Am I the only person towing a normal load (~4500lb) with a normal truck (~6500 rating)?

Of course not. You just don't notice everything, you only notice the ones that grab your attention. If you saw my rig on the road, you wouldn't think twice about it. Of course, I'm pulling a bigger than "normal" load (11,500 lbs) with a bigger than "normal" truck (13,350 lbs), but those are your definitions of normal, not mine.

Curtis
Curtis PowerDork
12/7/17 11:23 a.m.
fidelity101 said:

so whats the hives opinion on strapping a car down to a car hauler/trailer?

 

I use straps to the tow points on my car because it was shipped here on a boat there is one on each corner. I am loading the suspension a bit but I see people who just strap down the wheels. Which method is correct?

 

Straps to the frame or hold the wheels to the trailer?

Truth is, I just tie it down however is easiest, but I much prefer strapping the tires.

Factory tie downs are almost a necessity for initial auto transport on a truck.  They compress the suspension so you can fit more cars on the top level of a car carrier under the max height allowed without an oversize load permit.  They work because of the keyhole design and because they pull the car down to almost the bumpstops so motion is limited.  When you have a lower-level car that is 4 inches from the car above it, you need to lock it down and prevent bouncing.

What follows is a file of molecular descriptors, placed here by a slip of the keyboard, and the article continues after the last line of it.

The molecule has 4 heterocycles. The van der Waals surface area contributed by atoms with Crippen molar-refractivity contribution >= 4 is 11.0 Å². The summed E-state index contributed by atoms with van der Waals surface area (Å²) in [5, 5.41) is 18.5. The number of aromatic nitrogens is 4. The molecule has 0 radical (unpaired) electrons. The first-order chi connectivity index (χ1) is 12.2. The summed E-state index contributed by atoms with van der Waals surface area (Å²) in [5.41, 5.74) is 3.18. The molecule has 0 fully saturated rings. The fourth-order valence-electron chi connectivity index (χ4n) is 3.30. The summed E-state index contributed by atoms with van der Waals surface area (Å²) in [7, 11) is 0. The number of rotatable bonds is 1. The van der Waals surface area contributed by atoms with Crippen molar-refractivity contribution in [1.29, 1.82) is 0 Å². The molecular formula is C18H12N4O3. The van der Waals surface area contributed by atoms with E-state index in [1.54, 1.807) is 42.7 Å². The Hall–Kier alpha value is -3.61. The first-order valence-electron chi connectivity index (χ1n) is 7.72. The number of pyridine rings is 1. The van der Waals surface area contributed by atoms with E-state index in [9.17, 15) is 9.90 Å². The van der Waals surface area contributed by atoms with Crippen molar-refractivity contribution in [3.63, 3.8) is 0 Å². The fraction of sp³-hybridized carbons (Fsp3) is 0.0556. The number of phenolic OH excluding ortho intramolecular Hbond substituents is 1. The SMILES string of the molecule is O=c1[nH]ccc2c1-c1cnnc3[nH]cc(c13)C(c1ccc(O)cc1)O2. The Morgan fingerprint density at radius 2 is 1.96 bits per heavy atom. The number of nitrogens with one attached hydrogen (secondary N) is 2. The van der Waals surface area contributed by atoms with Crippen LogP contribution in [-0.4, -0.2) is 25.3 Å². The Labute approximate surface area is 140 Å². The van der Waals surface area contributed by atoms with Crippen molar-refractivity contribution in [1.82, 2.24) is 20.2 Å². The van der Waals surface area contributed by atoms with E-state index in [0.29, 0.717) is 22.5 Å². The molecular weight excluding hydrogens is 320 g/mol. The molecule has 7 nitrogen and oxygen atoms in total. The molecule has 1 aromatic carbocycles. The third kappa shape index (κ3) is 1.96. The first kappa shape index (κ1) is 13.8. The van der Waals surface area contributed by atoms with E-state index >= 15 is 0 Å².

On a flat trailer, this is impractical and unnecessary.   There is no need to place additional load on the suspension and tires if you don't have to.  I have also encountered issues when attaching to the frame of the car.  There is a possibility that when the car bounces, a hook can come unhooked.  Even if it doesn't come unhooked, it puts high shock loads on the tie downs.

Strapping down the tires/wheels IMO is the best option.  This allows the vehicle to naturally move on its own which does two things: reduces squishy stress on the car's suspension bits, and also reduces stress on the trailer suspension.  If the entire weight of the car is held firmly to the deck, all of the motion must come from the trailer suspension and tires.  Letting the car "float" on its suspension means that the trailer can transmit some of that shock load to the vehicle's suspension.  This can have huge benefits in trailer tire life.

I only tie down a frame if I have to.  If you tie down the frame, try to go as horizontal as possible so any up/down motion of the car doesn't translate directly to a tensile shock to the tie downs.

Curtis
Curtis PowerDork
12/7/17 11:38 a.m.

I think the level of overkill also has to do with distance you're towing.

I towed 10k with a 66 Bonneville across town and it was neat.  I towed 10k with an F250 cross-country and it was taxing.  As the miles of your trip go up, the chances of a crosswind, panic stop, or emergency maneuver do as well.  The F250 was more than enough as far as engine, transmission, and braking, but (because it was a travel trailer) it was a non-stop correction for every crosswind or passing truck.  After 3000 miles and 4 days, that gets old fast.